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Re: [Gnumed-devel] Open Source Health Informatics, London, 30th Sep 2010

From: Sebastian Hilbert
Subject: Re: [Gnumed-devel] Open Source Health Informatics, London, 30th Sep 2010
Date: Sun, 15 Aug 2010 19:10:57 +0200
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Am Samstag 14 August 2010, 17:56:59 schrieb Jim Busser:
> On 2010-08-14, at 5:15 AM, Luke Kenneth Casson Leighton wrote:
> > On Sat, Aug 14, 2010 at 12:30 AM, Jim Busser <address@hidden> 
> >> It is only request_id (not lab_request_id) that is non-NULL, unique so
> >> we just need a way to supply a unique value maybe
> >> 
> >>        CONCATENATE ("gm-", NUM_TO_TEXT (pk_item))
> >>        
> >>        ... or "gm-" could instead be some configurable per-praxis value.
> I am realizing this jumped threads, at the point where – in discussing a
> possible conference demo– you wrote:
>       ... "quick grid" where i am forced to type in the clin.lab_request pk in
> an input box.
> Notice in my above reply
>       request_id (vs lab_request_id)
> which concerned you as to whether it should be the other way around.
> I suggest that the insight that needs give us pause  --- and should
> certainly (once resolved) get onto a wiki page --- is that whether
>       clin.lab_request.request_id
>       clin.lab_request.lab_request_id
> should be "the other way around" rests entirely on we agree to improve, or
> alter, in the table definition/description along with the understanding
> that we need to "cement" on consistent usage.
> It seems inescapable that we want
>       one place to put an immutable GNUmed-generated identifier
>       one place to put a presumably (but who can really know)
>               stable lab-generated identifier
> and for now I maybe would rather not even say, among
>       request_id
>       lab_request_id
> which of them I thought was going to be which! :-)
> Part of what risked confusing things was my recognition --- and my pointing
> out (which I may as well have done) --- that there exist cases where it
> can be possible to know, with reasonable certainty, at the point of
> requesting the tests, what the lab-generated identifier is *going to be*.
> Subject to confirmation by Sebastian/Karsten, it sounds like German labs
> *pre-generate* the lab identifier onto bar codes then-supplied to the
> doctor praxes, and this DOES MAKE IT POSSIBLE to *input* into GNUmed,
> upstream from the lab, the value that we expect the path lab will pass
> back.
> We only must not misconstrue such an "upstream enterable" value to be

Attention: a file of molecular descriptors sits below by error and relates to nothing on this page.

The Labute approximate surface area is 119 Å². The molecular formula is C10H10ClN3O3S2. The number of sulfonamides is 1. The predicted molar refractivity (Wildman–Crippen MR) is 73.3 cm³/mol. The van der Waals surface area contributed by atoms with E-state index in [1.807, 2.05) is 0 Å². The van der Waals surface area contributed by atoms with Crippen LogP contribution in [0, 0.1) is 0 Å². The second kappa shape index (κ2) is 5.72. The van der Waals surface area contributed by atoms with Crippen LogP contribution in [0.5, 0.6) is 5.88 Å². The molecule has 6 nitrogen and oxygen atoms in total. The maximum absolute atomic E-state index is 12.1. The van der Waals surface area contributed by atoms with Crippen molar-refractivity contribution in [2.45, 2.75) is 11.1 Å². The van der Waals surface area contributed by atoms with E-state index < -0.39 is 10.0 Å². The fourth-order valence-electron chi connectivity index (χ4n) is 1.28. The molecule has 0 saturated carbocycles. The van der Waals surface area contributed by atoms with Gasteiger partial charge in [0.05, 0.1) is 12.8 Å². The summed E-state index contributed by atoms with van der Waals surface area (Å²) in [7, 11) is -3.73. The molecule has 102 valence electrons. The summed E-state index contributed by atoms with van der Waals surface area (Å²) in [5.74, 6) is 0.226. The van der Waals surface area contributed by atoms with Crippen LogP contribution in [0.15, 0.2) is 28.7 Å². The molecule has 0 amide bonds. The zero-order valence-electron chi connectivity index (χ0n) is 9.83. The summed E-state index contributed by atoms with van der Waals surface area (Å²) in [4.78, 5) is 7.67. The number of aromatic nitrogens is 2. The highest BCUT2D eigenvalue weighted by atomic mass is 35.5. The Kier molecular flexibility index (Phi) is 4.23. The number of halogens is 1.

> GNUmed-generated, when it is only GNUmed-entered.
> That, to my understanding, is the whole current-state bar-code thing. This
> bar-code thing is not to be confused with a future capacity for someone
> using GNUmed to take an actual GNUmed-generated identifier, hook GNUmed to
> a bar-code printer, and print bar code labels which in a different "health
> world" could see a path lab accepting to pull in, preserve and "route"
> such a value ---along with the test results --- back to the ordering
> provider (and extraneously to "copy-to" recipients).
> I suspect that if the above is correct, and reaches resolution among us,
> then everything else you wondered about is (maybe) totally solvable. Until
> then, not.
The barcode is printed and supplied in batches by the lab. It is not generated 
by GNUmed and it needs to be entered into GNUmed by staff to associate a 
result with a patient. There is currently no way to generate an identifier and 
supply that to the lab. There never will be I suppose. In the hospital I work 
(not GNUmed) we have a different situation. This is not of concern to GNUmed 
however.In the hospital the lab supplies a software where you can order tests 
to be done on a sample. You basically enter an order into their system. When 
you have selected the tests to be performed the barcode printer spits out a 
label which can be attached to the tube.

No physician's offices I know of have that kind of connection to the lab so I 
would not worry about it. I guess for Germany the barcode is as good as it 
gets. For the rest of the world where the lab is totally independent we will 
have to rely on what the lab tells us in terms of info on the patient. Even if 
all records seems to match you still cannot be sure that the lab did not screw 
up. So the only safe bet you have is a signed piece of paper from the lab.


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